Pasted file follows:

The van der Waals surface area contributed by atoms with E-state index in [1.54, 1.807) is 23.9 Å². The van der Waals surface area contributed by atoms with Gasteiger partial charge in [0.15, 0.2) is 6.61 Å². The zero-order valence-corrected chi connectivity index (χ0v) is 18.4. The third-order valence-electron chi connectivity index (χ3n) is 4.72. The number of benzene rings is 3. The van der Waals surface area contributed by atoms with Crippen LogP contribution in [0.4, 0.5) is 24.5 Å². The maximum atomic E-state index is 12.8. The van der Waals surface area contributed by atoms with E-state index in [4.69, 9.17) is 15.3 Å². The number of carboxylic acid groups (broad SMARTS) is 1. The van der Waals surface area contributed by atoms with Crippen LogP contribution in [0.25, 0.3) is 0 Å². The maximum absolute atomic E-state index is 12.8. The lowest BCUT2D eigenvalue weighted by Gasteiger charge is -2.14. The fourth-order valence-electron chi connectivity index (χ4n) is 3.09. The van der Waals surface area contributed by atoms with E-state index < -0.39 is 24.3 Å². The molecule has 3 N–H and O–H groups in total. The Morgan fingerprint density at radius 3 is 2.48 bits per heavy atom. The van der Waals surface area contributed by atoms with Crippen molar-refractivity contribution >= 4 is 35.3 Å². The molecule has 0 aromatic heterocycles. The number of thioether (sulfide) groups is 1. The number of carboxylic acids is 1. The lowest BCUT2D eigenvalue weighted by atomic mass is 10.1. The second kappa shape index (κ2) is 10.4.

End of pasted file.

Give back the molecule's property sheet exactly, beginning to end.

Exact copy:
The van der Waals surface area contributed by atoms with E-state index in [1.54, 1.807) is 23.9 Å². The van der Waals surface area contributed by atoms with Gasteiger partial charge in [0.15, 0.2) is 6.61 Å². The zero-order valence-corrected chi connectivity index (χ0v) is 18.4. The third-order valence-electron chi connectivity index (χ3n) is 4.72. The number of benzene rings is 3. The van der Waals surface area contributed by atoms with Crippen LogP contribution in [0.4, 0.5) is 24.5 Å². The maximum atomic E-state index is 12.8. The van der Waals surface area contributed by atoms with E-state index in [4.69, 9.17) is 15.3 Å². The number of carboxylic acid groups (broad SMARTS) is 1. The van der Waals surface area contributed by atoms with Crippen LogP contribution in [0.25, 0.3) is 0 Å². The maximum absolute atomic E-state index is 12.8. The lowest BCUT2D eigenvalue weighted by Gasteiger charge is -2.14. The fourth-order valence-electron chi connectivity index (χ4n) is 3.09. The van der Waals surface area contributed by atoms with E-state index < -0.39 is 24.3 Å². The molecule has 3 N–H and O–H groups in total. The Morgan fingerprint density at radius 3 is 2.48 bits per heavy atom. The van der Waals surface area contributed by atoms with Crippen molar-refractivity contribution >= 4 is 35.3 Å². The molecule has 0 aromatic heterocycles. The number of thioether (sulfide) groups is 1. The number of carboxylic acids is 1. The lowest BCUT2D eigenvalue weighted by atomic mass is 10.1. The second kappa shape index (κ2) is 10.4.